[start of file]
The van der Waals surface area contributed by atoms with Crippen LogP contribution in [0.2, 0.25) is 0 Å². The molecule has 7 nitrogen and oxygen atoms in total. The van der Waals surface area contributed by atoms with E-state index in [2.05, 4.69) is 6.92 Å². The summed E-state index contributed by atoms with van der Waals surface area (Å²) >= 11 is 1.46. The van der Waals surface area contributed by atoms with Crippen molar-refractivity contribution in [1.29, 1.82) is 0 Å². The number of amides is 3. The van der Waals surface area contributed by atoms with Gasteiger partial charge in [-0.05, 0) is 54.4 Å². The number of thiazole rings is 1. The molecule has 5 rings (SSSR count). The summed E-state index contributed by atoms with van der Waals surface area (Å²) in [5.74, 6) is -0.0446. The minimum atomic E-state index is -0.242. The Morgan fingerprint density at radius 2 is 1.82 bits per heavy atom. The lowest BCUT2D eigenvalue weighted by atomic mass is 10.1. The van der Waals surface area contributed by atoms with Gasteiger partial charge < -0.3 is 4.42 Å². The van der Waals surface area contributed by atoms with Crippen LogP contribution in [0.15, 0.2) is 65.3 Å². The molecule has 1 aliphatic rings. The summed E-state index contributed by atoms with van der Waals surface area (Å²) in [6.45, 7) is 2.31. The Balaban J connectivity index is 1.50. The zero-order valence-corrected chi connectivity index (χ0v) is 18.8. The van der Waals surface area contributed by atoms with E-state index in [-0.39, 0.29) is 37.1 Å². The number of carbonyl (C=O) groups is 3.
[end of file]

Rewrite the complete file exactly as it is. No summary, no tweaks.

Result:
The van der Waals surface area contributed by atoms with Crippen LogP contribution in [0.2, 0.25) is 0 Å². The molecule has 7 nitrogen and oxygen atoms in total. The van der Waals surface area contributed by atoms with E-state index in [2.05, 4.69) is 6.92 Å². The summed E-state index contributed by atoms with van der Waals surface area (Å²) >= 11 is 1.46. The van der Waals surface area contributed by atoms with Crippen molar-refractivity contribution in [1.29, 1.82) is 0 Å². The number of amides is 3. The van der Waals surface area contributed by atoms with Gasteiger partial charge in [-0.05, 0) is 54.4 Å². The number of thiazole rings is 1. The molecule has 5 rings (SSSR count). The summed E-state index contributed by atoms with van der Waals surface area (Å²) in [5.74, 6) is -0.0446. The minimum atomic E-state index is -0.242. The Morgan fingerprint density at radius 2 is 1.82 bits per heavy atom. The lowest BCUT2D eigenvalue weighted by atomic mass is 10.1. The van der Waals surface area contributed by atoms with Gasteiger partial charge < -0.3 is 4.42 Å². The van der Waals surface area contributed by atoms with Crippen LogP contribution in [0.15, 0.2) is 65.3 Å². The molecule has 1 aliphatic rings. The summed E-state index contributed by atoms with van der Waals surface area (Å²) in [6.45, 7) is 2.31. The Balaban J connectivity index is 1.50. The zero-order valence-corrected chi connectivity index (χ0v) is 18.8. The van der Waals surface area contributed by atoms with E-state index in [-0.39, 0.29) is 37.1 Å². The number of carbonyl (C=O) groups is 3.